The rally came a week after OPEC decided on 4 December to roll over production quotas, knocking more than 5 per cent off crude prices. Producers have signalled their concerns over a possible supply glut in early 2004 by calling an extraordinary meeting on 10 February, but talk of possible production cuts is unlikely to have much influence on the market at this stage. However, the weakness of the US dollar is fuelling bullish sentiment in the market. Saudi Arabia has said that the decline in the currency's purchasing power justified prices at the top end of the OPEC $22-28 price band. Secretary General Alvaro Silva said on 8 December the organisation is considering trading oil in euros to compensate for the currency decline, or possibly even trading in a basket of currencies.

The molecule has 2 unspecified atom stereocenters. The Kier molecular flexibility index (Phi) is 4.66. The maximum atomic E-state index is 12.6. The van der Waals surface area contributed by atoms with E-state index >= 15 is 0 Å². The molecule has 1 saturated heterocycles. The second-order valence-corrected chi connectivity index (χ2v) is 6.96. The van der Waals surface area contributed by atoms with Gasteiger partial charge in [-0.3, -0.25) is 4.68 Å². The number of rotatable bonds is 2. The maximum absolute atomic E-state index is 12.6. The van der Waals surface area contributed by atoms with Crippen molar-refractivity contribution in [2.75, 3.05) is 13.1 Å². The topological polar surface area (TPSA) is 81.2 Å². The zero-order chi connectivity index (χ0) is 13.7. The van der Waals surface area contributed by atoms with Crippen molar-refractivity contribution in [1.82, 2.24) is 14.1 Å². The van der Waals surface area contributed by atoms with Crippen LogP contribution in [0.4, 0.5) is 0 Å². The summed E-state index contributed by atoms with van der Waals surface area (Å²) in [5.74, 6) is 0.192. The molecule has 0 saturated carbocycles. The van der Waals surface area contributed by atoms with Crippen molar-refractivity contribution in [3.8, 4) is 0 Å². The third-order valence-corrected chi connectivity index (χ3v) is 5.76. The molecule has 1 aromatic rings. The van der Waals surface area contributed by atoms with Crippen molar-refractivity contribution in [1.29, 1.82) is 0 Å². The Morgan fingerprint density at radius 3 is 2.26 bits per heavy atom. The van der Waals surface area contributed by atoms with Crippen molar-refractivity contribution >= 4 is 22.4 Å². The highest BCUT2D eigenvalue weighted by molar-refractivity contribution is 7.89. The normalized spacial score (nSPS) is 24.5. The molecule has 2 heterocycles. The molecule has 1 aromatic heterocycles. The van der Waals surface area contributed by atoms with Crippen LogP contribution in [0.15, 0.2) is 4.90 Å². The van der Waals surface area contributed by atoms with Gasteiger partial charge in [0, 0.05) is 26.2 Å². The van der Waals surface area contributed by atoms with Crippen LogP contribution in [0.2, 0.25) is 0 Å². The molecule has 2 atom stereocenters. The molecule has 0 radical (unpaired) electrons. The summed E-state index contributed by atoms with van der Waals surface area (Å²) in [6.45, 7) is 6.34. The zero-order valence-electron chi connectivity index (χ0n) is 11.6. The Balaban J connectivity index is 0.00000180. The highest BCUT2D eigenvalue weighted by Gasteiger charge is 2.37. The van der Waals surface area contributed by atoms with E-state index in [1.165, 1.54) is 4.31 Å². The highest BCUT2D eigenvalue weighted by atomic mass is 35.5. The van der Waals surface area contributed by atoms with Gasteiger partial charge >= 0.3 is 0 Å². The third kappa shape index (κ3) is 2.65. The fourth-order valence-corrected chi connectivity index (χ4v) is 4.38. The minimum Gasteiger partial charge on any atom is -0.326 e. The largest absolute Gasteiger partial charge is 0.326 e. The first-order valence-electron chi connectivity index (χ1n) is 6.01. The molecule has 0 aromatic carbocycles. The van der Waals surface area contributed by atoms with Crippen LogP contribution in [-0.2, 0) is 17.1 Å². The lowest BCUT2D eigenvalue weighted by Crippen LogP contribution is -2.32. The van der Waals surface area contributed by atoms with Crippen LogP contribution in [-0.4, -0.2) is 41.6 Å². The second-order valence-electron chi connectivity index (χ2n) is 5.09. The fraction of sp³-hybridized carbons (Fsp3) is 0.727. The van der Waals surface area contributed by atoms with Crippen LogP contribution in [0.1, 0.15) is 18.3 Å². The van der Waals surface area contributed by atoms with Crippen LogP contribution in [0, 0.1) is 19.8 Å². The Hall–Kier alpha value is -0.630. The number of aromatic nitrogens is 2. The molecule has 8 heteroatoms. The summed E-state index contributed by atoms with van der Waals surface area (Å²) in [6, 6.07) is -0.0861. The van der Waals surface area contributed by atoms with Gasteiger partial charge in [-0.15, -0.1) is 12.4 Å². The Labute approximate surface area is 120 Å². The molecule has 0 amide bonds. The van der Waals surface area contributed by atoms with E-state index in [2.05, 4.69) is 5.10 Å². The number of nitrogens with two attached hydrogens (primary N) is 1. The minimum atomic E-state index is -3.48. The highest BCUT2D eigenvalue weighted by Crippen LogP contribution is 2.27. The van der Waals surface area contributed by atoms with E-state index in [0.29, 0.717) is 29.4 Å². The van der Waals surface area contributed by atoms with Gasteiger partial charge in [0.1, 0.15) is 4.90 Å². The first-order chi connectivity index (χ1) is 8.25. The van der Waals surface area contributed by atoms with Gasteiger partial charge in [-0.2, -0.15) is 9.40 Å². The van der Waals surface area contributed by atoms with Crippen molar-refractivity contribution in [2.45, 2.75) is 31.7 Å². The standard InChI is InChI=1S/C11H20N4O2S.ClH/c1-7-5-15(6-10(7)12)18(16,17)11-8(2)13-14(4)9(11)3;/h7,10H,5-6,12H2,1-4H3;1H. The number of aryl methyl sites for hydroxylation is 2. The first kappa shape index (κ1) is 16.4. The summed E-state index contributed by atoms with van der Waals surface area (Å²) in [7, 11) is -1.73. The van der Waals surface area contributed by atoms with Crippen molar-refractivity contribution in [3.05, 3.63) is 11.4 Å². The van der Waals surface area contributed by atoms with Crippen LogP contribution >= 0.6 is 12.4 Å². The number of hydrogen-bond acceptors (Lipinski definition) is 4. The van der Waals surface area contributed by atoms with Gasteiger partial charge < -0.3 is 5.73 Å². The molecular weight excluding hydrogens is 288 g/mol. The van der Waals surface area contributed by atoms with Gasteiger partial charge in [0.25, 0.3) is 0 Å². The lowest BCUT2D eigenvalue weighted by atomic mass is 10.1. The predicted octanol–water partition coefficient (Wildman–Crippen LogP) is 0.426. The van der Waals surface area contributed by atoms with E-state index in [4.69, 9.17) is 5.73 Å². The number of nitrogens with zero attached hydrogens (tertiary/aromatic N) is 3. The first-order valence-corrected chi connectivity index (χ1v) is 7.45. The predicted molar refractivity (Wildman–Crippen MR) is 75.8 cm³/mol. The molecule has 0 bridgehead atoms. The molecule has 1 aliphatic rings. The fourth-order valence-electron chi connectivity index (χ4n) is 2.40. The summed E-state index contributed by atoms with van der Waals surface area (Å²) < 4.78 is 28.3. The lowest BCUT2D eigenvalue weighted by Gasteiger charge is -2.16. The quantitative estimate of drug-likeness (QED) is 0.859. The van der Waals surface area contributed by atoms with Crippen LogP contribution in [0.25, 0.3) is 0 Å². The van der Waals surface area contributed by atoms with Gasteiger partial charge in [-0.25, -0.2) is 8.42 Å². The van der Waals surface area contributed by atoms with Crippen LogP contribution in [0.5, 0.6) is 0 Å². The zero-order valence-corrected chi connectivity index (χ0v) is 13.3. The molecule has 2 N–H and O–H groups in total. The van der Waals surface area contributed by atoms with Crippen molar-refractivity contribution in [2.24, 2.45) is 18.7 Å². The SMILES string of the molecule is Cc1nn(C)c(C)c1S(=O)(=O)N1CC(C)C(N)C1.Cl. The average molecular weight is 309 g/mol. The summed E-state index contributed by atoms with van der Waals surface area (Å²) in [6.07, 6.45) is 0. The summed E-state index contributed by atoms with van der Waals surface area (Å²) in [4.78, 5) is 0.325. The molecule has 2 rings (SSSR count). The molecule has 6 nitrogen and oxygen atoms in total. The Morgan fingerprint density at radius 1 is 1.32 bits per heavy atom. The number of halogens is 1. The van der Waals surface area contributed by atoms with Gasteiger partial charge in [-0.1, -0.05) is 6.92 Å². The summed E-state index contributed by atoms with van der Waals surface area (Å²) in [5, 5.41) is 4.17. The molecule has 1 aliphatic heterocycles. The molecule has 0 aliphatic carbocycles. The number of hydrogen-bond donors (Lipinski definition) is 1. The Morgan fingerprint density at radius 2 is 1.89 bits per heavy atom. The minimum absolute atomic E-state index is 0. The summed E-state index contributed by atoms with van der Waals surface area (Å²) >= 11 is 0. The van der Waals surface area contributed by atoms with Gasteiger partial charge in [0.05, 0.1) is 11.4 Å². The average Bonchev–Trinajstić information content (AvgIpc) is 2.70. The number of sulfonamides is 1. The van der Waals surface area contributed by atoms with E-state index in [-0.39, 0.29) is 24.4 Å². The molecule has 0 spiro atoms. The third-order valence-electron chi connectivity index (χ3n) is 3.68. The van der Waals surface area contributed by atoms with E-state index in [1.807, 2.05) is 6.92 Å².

Further price support was provided on 10 December by weekly data from the US Energy Information Administration, which shows falling supplies of crude and distillates. Total inventories fell in the previous week by about 1 million barrels of crude and 1.4 million barrels of distillates, including heating oil.
In the longer term, the IEA now estimates global oil demand to grow next year by 1.16 million barrels a day (b/d), from an earlier estimate of 900,000 b/d. Absolute demand for 2004 is forecast at 79.6 million b/d, led by industrial growth in China, where the IEA says oil demand is growing at a 'breakneck pace'.